Today, many marketing people love to talk about brand selling as the key business driver that induces prospects to take an action step to buy. But in this business world, to sell more, it should be value first, brand second.
Why? Because every brand has attached to it both good and bad perceptions based on the receiver’s understanding at the point in time it is heard. It doesn’t matter if what you say about your brand is true. The person you are telling it to must believe you. At any time, the prospect may have heard something about your brand that was negative, or they may have had a business acquaintance say something that describes your product or services incorrectly.
Today, the question salespeople must answer is: How do prospects see us? Do prospects see us as a vendor who is a predator or do they see us as a peer who is a provider? It’s not necessarily you or your employees that they are judging; it’s all of the salespeople and brands that preceded you.
Is your branding just testosterone marketing?
Often, brand marketing is some grandiose business exercise to paint the big picture of what makes your company different and to explain why people should buy. The problem with big brand marketing is that if it’s not focused on value creation for the buyer, it boxes sales into a restrictive enclosure that at times limits new sales opportunities.
When your brand says, “We have great service,” or “Our company is committed to our customers,” or “My product is the best,” prospects often don’t believe you because all your competitors say the same thing. When you talk like your competitors, sound like your competitors and act like your competitors, you now are perceived to be like your competition, and it’s hard for prospects to truly see the value difference of your brand and how you can help them.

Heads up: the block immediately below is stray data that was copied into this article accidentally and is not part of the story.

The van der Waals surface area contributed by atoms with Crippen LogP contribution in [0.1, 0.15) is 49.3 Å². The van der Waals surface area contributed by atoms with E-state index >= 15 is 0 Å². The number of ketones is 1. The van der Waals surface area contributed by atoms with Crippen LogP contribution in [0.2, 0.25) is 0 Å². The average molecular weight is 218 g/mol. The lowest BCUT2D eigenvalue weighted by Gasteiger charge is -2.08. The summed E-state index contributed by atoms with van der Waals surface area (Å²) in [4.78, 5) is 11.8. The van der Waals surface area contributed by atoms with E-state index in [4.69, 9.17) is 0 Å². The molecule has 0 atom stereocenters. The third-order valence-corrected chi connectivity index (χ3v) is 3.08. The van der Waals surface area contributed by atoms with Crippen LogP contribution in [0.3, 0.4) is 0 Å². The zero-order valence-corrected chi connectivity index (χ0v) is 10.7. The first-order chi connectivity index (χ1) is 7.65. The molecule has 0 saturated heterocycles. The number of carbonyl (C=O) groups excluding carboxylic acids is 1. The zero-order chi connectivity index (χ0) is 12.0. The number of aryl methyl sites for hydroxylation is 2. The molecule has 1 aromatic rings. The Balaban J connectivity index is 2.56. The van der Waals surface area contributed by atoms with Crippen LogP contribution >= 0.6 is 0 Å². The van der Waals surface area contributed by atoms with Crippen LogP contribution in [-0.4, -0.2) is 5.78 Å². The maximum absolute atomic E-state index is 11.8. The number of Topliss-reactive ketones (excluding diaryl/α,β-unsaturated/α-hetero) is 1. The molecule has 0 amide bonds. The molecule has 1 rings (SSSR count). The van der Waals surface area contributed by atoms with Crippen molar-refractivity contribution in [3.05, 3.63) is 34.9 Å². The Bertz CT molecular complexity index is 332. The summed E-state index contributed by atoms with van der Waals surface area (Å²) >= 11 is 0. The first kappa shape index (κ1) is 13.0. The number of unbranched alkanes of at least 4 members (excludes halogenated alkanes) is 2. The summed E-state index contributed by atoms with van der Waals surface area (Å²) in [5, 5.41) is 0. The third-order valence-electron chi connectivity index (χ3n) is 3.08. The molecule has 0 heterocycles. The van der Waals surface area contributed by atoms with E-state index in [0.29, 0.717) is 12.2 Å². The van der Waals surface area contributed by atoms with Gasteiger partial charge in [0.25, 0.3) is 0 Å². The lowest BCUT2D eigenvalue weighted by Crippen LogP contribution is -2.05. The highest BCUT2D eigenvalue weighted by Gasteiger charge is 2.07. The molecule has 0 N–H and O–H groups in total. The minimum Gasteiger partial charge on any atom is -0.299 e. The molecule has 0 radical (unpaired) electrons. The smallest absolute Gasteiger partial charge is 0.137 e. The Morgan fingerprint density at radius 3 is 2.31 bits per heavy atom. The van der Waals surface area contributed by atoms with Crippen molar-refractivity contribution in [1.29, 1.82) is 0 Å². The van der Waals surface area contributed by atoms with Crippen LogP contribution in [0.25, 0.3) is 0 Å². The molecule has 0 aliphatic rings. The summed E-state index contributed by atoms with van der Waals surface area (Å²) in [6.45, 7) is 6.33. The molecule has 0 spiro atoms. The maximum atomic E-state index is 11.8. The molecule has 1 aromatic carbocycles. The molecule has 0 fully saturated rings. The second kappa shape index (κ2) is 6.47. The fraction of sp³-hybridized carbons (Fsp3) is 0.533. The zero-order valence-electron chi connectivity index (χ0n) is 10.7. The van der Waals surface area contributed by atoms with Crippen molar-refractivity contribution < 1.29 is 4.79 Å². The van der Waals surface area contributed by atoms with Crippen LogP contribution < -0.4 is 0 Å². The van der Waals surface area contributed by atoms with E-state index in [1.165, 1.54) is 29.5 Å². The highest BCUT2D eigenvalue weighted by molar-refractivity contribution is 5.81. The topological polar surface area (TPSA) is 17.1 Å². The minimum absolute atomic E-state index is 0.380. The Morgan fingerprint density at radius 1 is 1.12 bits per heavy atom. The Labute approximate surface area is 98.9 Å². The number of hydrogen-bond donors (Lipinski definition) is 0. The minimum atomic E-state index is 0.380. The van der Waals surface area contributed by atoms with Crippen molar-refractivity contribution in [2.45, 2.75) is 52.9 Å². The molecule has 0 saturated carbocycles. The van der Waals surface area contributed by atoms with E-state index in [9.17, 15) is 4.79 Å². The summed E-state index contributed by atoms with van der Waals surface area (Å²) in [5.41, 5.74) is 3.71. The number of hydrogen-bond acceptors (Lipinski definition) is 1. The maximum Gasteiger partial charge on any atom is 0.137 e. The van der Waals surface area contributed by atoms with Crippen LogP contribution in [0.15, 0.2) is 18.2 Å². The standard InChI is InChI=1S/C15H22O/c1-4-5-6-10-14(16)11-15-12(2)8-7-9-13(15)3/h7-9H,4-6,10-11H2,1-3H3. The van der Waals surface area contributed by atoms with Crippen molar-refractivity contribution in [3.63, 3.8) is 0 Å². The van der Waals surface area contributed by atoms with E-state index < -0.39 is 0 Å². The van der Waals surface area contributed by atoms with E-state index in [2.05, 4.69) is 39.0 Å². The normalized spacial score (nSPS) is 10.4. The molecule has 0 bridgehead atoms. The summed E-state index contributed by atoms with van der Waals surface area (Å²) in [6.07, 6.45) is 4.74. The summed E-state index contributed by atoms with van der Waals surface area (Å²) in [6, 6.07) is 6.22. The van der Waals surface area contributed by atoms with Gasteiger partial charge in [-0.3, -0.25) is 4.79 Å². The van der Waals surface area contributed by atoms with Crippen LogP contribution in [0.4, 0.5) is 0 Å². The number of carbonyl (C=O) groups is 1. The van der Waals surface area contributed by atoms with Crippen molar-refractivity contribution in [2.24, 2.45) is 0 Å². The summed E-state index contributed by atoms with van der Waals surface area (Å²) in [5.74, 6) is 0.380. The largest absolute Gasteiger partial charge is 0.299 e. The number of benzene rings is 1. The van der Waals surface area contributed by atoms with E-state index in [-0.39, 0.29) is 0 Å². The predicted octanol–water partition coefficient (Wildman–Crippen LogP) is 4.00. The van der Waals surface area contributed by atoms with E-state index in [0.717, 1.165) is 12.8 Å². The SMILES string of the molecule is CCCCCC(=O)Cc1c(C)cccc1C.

This happens all the time. Here are some examples of other companies:
• A pharmaceutical company’s brand is so incorrectly positioned that just saying its corporate name paints just one drug in the minds of doctors. A dealership goes by the name of Joe’s Saw Shop, and prospective customers have no clue Joe also sells zero-turns, utility vehicles and parts for a ton of popular consumer brands.
• A software company has developed a very successful customer relationship management software application, but that’s all prospects think the company sells because that’s all they hear about. A dealership has a massive sign out front for one of its top three lines, but prospective customers aren’t aware of the two other premium lines displayed inside in the showroom—lines that include products these customers are in the market for.
• A company sells loose diamonds, but prospects have no idea the company also sells completed jewelry. Similar to above, prospects may be left with the impression that Joe’s Saw Shop only sells chain saws.
• An insurance company sells a broad range of financial services, but the company’s name has the words “life insurance” in it. Poor Joe. Hopefully he has some mowers parked outside in front of the store to help get his message across that he sells and services a broad range of outdoor power equipment.
Finger lickin’ good
Why did Kentucky Fried Chicken change its name to KFC? Because its brand forced buyers to see only “fried” chicken and not the entire food product line it sells.
Why did AT&T change its name from American Telephone and Telegraph? Obviously, because the company does not sell telegraphs any more.
Why did National Cash Register change its name to NCR? Because banks don’t buy cash registers, but they do buy the ATM machines that NCR sells.
Every word you do and don’t say to prospects paints pictures in their minds called “Visual Brochures.” Visual brochures are like TV screens that sometimes are out of focus. When you centralize your marketing and sales on one corporate brand, you limit the TV screen’s clarity based on the reviewer’s knowledge and lack of knowledge about what you sell.